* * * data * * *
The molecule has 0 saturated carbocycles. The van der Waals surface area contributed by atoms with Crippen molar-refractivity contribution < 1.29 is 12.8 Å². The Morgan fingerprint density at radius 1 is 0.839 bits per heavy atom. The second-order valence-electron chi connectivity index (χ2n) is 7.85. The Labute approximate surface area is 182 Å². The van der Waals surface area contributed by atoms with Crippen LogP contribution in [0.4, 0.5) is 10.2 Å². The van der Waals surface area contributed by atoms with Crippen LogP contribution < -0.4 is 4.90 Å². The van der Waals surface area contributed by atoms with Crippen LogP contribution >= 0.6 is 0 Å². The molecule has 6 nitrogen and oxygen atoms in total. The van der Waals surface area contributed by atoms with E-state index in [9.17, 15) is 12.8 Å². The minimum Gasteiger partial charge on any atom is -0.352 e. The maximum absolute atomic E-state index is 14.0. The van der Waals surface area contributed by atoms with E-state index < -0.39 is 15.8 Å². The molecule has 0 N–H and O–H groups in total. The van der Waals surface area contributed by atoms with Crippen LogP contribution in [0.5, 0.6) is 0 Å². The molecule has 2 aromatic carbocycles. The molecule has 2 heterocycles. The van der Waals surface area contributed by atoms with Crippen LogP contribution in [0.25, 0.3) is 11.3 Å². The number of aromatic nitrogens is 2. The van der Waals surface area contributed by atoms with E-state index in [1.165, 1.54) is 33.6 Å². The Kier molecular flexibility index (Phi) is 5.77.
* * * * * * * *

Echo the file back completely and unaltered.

The molecule has 0 saturated carbocycles. The van der Waals surface area contributed by atoms with Crippen molar-refractivity contribution < 1.29 is 12.8 Å². The Morgan fingerprint density at radius 1 is 0.839 bits per heavy atom. The second-order valence-electron chi connectivity index (χ2n) is 7.85. The Labute approximate surface area is 182 Å². The van der Waals surface area contributed by atoms with Crippen LogP contribution in [0.4, 0.5) is 10.2 Å². The van der Waals surface area contributed by atoms with Crippen LogP contribution < -0.4 is 4.90 Å². The van der Waals surface area contributed by atoms with Crippen LogP contribution >= 0.6 is 0 Å². The molecule has 6 nitrogen and oxygen atoms in total. The van der Waals surface area contributed by atoms with E-state index in [9.17, 15) is 12.8 Å². The minimum Gasteiger partial charge on any atom is -0.352 e. The maximum absolute atomic E-state index is 14.0. The van der Waals surface area contributed by atoms with E-state index < -0.39 is 15.8 Å². The molecule has 0 N–H and O–H groups in total. The van der Waals surface area contributed by atoms with Crippen LogP contribution in [0.5, 0.6) is 0 Å². The molecule has 2 aromatic carbocycles. The molecule has 2 heterocycles. The van der Waals surface area contributed by atoms with Crippen LogP contribution in [0.25, 0.3) is 11.3 Å². The number of aromatic nitrogens is 2. The van der Waals surface area contributed by atoms with E-state index in [1.165, 1.54) is 33.6 Å². The Kier molecular flexibility index (Phi) is 5.77.